Kubernetes is not kubernetes. Every cluster is configured in a special way and offers additional features. Some of them are build in the distribution, like OpenShift contains for example a default ingress service (the router) – others are provided by the team maintaining the cluster. Or the maintaining team of the cluster decided not to provide certain features of k8s or the distribution used.
How do you communicate the feature set you provide to your customers. For a single cluster and a small group of users it’s easy: you explain it to your users. But the bigger the cluster grows and the more users you have, you find out: this does not scale. And adding multiple clusters in different versions, it becomes a mess.
But you could use a k8s feature to build a catalogue of features of the current cluster. You define the feature sets and add the installed features to the cluster and your users may query the cluster about the supported features of the cluster they want to use.
The k8s feature I’m talking about is the custom resource. Just create a custom resource containing the information you want to provide and add the features to the catalogue. Then the catalogue can be queried like this:
$ oc get ift
NAME GROUP VERSION AGE DOCUMENTATION
features-catalogue cluster-info 1.0.0-alpha1 1d https://github.com/klenkes74/k8s-installed-features-catalogue/
The last two posts described the creation of the generic s2i builder and the concrete documentation site. This blog post now will put all the pieces together and provide a nice package to use on OpenShift or OKD. You get the templates, the build pipeline.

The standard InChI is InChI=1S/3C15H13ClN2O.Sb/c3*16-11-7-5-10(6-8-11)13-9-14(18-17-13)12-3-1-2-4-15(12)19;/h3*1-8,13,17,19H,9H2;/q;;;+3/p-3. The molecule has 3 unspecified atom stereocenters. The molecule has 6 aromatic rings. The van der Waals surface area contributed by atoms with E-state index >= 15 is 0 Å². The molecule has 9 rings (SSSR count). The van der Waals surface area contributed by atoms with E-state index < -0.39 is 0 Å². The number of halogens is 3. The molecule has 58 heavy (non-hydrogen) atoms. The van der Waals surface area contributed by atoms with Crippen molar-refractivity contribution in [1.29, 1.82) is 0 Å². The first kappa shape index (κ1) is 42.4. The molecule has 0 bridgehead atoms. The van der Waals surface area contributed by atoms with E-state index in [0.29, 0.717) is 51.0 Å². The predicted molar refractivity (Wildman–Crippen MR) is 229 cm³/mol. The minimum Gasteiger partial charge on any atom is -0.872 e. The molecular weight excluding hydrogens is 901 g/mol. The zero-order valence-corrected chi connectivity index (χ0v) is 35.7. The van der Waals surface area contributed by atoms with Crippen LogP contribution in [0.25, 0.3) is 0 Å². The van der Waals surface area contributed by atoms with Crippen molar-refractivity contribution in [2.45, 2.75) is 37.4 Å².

For building the documentation pod, we need two components: the asciidoc html generator and the webserver for delivering the static pages later. There are several base containers published containing either the asciidoc generator or the webserver. I liked the converter published on https://github.com/asciidoctor/docker-asciidoctor. But that is only the generator part. On the other hand there are default bsic containers like httpd or nginx containing the web server part. Or, as third option you could use a ruby s2i builder as starting point and add both, Asciidoc and the web server later.
Documentation is one of the most hated part of the life of a developer. So the documentation is often the most neglected part of a project. At work I use Asciidoctor to write my customer documentation and it is quite acceptable. I loved LaTeX and Asciidoctor is an acceptable replacement for technical documentation – especially with the alternatives being google doc or word.
OpenShift offers a variety of possible integrations into security providers. The integration is divided into authentication and authorization. Authentication is handled by one of the configurable IdentityProviders of OpenShift. While authorization is handled by importing groups into OpenShift. For importing groups the most used method is reading from an LDAP (or an Active Directory via its LDAP interface). OpenShift already has a synchronization tool for this type of synchronization. And as long as that tool is sufficient, there are more reasons to stay with that tool than to replace it. But there are some situations where you need to replace it. And here the base software I written and published to github project klenkes74/openshift-ldapsync.